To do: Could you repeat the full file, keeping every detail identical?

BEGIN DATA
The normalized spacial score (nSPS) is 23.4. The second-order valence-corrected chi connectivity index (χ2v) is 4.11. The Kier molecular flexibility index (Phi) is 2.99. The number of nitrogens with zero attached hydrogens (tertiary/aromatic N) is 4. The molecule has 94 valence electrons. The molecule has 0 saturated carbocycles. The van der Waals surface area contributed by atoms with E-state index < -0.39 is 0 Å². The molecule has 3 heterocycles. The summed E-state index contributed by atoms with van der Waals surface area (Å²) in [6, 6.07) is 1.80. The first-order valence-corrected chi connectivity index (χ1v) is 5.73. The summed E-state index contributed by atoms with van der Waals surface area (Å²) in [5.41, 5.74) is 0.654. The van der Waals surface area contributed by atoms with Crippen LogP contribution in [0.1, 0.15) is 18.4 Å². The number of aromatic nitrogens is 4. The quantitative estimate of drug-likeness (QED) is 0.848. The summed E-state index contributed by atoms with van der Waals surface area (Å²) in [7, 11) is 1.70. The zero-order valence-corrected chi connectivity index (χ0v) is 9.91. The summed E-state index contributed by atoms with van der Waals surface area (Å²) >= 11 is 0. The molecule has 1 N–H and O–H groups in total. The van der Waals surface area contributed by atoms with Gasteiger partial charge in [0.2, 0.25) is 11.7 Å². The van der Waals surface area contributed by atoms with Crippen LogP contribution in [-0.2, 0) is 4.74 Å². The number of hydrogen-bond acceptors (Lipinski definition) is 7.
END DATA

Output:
The normalized spacial score (nSPS) is 23.4. The second-order valence-corrected chi connectivity index (χ2v) is 4.11. The Kier molecular flexibility index (Phi) is 2.99. The number of nitrogens with zero attached hydrogens (tertiary/aromatic N) is 4. The molecule has 94 valence electrons. The molecule has 0 saturated carbocycles. The van der Waals surface area contributed by atoms with E-state index < -0.39 is 0 Å². The molecule has 3 heterocycles. The summed E-state index contributed by atoms with van der Waals surface area (Å²) in [6, 6.07) is 1.80. The first-order valence-corrected chi connectivity index (χ1v) is 5.73. The summed E-state index contributed by atoms with van der Waals surface area (Å²) in [5.41, 5.74) is 0.654. The van der Waals surface area contributed by atoms with Crippen LogP contribution in [0.1, 0.15) is 18.4 Å². The number of aromatic nitrogens is 4. The quantitative estimate of drug-likeness (QED) is 0.848. The summed E-state index contributed by atoms with van der Waals surface area (Å²) in [7, 11) is 1.70. The zero-order valence-corrected chi connectivity index (χ0v) is 9.91. The summed E-state index contributed by atoms with van der Waals surface area (Å²) >= 11 is 0. The molecule has 1 N–H and O–H groups in total. The van der Waals surface area contributed by atoms with Gasteiger partial charge in [0.2, 0.25) is 11.7 Å². The van der Waals surface area contributed by atoms with Crippen LogP contribution in [-0.2, 0) is 4.74 Å². The number of hydrogen-bond acceptors (Lipinski definition) is 7.